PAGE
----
Rode 700 mi of the ACA River Road route several years ago. Lots of travel through farm country. Lots. And lots of dogs chasing me along the way. Had read before the trip the same sort of information contained in this blog. What worked for me? Immediately stopped riding. Stood stock still, except to grab the two cans of "Bear strength" mace. Waited patiently until the dogs stopped barking and started moving away. Once in a while, I had to repeat the process as an occasional dog would come back at me. I noticed that there were 3 kinds of dogs with 3 different levels of aggressiveness. The Lab or Lab mix. Barked like crazy, tail wagging the whole time. Quick to end the game when i stopped riding. The Beagle or Beagle mix. Barked louder, chased longer, stayed longer, but it too was ready to move off more quickly. Third, and least predictable, the unknown mix. Aggressive, loud and persistent. I was approached by dogs a dozen times and never once was I attacked. Once, one of the Lab types came up to me and put his jaw on my thigh. Just for an instant, then he walked away. The most dogs in a pack, 7, and it took a good 15 minutes for the whole episode to be over. What I also realized is that these farm dogs are important to the farmer and thus, I was never quite ready to pull the trigger on the mace can, as I figured stopping the bike worked so why piss of a farmer who probably had a shotgun nearby..

May 20, 2017, 8:21 AM
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Stuart Campbell

Currently cycling across the US, I've had a few instances of dogs chasing me. Fortunately I'm a dog lover, so I slow down, unclip and stand astride of my bike to say hello to the friendly pooch.

You're right, it is the dog's nature to chase, so when you stop you remove that intention. Most dogs then appear afraid of the bike and quickly retreat. Otherwise, they get a bit of attention and then allow me to be on my way hassle-free. And dogs are great to boost my waning motivation!

Problem? No problem.

May 20, 2017, 10:57 AM
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hilmer

does any one kick 'em? I do.....1 dog I clocked 3 times before he obayed his master & ran home.... stil chases but not as close. some times I,ve hurt my foot.....

May 20, 2017, 5:41 PM
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Delinda Hood

I can't out run them, my high pitch voice does nothing to stop them, and after being chased by a pack of 5 on the Southen Tier I had to come up with a new plan. In my search I discovered Party Snaps. You know those tiny things you toss on the ground and they pop. I now keep a zip lock bag of them on me and when dogs start charging after me I toss a few their way and the tuck their tails and run. I don't have to worry about pointing pepper spray or my water battle at them, These just have to be tossed near them. I'm currently on the Route 66 tour and gave then to some of the other riders who have the same problem, although I must say we've had very few dog encounters on this tour so they haven't gotten to fully test them. These can generally be purchased at WalMarts and Dollar stores and go by several names. Here's what I'm talking about https://en.m.wikipedia.org/wiki/Bang_snaps They won't hurt the dog either so it's very humane.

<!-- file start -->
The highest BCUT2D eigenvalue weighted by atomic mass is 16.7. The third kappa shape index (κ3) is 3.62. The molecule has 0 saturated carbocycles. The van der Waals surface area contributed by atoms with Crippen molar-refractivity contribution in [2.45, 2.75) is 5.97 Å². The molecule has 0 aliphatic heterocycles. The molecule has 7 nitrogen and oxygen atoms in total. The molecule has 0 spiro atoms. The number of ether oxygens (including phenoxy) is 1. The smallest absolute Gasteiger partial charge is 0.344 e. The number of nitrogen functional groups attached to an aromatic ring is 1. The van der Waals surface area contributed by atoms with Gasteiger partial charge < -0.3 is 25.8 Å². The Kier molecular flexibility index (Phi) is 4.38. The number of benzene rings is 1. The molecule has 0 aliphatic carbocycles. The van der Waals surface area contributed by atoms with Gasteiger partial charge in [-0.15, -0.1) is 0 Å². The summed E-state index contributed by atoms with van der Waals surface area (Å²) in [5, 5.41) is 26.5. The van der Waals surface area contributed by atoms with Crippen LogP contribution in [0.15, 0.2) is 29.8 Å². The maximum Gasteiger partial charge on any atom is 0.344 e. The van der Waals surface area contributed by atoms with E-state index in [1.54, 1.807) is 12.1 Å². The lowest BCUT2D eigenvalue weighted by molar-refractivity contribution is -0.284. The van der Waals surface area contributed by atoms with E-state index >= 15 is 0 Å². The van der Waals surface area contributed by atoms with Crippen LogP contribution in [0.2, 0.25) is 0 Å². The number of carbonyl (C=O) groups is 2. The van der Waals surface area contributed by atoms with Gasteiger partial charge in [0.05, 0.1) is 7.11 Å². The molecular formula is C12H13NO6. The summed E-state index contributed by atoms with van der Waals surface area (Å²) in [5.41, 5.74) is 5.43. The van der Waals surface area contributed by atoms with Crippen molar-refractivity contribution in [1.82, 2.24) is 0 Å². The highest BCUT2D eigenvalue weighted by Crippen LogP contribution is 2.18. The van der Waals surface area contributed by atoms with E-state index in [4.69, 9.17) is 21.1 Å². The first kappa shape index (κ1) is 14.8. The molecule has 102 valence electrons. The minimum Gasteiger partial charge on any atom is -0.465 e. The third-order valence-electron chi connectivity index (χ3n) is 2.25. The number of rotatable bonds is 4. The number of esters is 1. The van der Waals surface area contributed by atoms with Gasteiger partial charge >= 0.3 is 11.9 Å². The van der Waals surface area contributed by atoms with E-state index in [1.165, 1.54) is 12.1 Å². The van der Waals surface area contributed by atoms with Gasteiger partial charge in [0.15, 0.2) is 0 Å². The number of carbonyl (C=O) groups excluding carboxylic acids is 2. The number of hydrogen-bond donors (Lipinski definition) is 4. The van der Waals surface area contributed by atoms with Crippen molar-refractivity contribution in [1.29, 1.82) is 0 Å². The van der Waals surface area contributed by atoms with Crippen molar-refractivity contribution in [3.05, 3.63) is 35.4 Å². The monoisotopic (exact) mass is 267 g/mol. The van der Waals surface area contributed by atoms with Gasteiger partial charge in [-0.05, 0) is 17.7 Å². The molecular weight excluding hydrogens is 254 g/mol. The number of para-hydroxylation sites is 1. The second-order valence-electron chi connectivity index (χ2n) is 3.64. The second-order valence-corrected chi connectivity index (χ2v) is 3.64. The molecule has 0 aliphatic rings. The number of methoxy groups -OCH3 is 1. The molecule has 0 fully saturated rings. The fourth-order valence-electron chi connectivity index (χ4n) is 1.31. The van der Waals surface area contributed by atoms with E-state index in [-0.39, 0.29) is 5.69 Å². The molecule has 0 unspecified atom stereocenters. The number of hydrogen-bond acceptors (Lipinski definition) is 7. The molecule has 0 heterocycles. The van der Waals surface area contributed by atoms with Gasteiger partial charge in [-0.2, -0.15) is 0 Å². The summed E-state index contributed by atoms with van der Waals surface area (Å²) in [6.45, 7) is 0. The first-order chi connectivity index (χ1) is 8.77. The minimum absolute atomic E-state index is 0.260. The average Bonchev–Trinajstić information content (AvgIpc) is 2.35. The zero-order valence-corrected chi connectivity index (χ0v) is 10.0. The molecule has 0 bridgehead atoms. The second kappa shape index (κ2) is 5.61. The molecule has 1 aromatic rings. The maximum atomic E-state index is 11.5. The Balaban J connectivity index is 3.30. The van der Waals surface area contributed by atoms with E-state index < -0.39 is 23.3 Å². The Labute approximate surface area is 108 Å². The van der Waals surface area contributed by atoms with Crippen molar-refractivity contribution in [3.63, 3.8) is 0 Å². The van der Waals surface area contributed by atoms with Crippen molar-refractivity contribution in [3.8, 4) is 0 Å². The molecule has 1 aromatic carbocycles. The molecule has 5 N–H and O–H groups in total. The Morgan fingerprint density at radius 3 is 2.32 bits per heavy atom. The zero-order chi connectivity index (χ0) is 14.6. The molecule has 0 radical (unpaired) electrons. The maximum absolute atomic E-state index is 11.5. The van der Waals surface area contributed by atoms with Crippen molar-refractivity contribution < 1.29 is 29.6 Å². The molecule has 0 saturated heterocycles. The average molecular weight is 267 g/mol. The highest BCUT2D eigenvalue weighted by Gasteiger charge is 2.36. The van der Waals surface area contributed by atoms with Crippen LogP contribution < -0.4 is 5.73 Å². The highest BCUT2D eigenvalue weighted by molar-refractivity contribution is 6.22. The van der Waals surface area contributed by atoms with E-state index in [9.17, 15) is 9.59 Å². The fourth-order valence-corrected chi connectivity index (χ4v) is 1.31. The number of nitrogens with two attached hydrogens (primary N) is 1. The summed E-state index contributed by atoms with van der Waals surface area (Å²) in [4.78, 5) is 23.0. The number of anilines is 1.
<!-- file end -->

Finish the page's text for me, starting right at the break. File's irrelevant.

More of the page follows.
May 20, 2017, 8:26 PM
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Mark Herman

When I rode my transcon two years ago I mostly I just tried to outrun them, and shout "no" when they get to close. When that failed I also used the "stop and interact" method. One farm dog in Oregon corralled me into a lemonade stand run by his family. So that worked out well. If safety allows crossing the road is enough for many dogs - they are often taught to stay out of the road. I had bear spray with me but never wanted to waste it on a dog. Thought I might need it for a human once.

Seven years ago I carried a can of Halt when I rode the southern 1/3 of the UGRR and used it maybe four times. All in Tennessee. I agree that it is a bit problematic to use. Upon reflection I felt I was being a bit trigger happy. In one case two dogs were "happily" chasing me. They got close. I squirted. One dog veered off. The other went from a "happy" expression to "pissed" expression. Seriously, I think I made things quite a bit worse. Fortunately, I outran him. So I quit carrying Halt.

One comment above type-cast dogs by breed. That is probably not a bad approach, but I would amend his description. (1) Small dogs can be the most problematic. Call it a Napoleon complex. They are the most likely to chase, and can get right under your pedals. (2) Shepard mixes and other breeds that are often used as guarding dogs are the ones that I watch most carefully. Most of the time they don't consider you to be worth worrying about. The ones that do are the most likely to cause damage. But I'm probably biased by my experience with my grandfather's dog...

May 22, 2017, 11:05 AM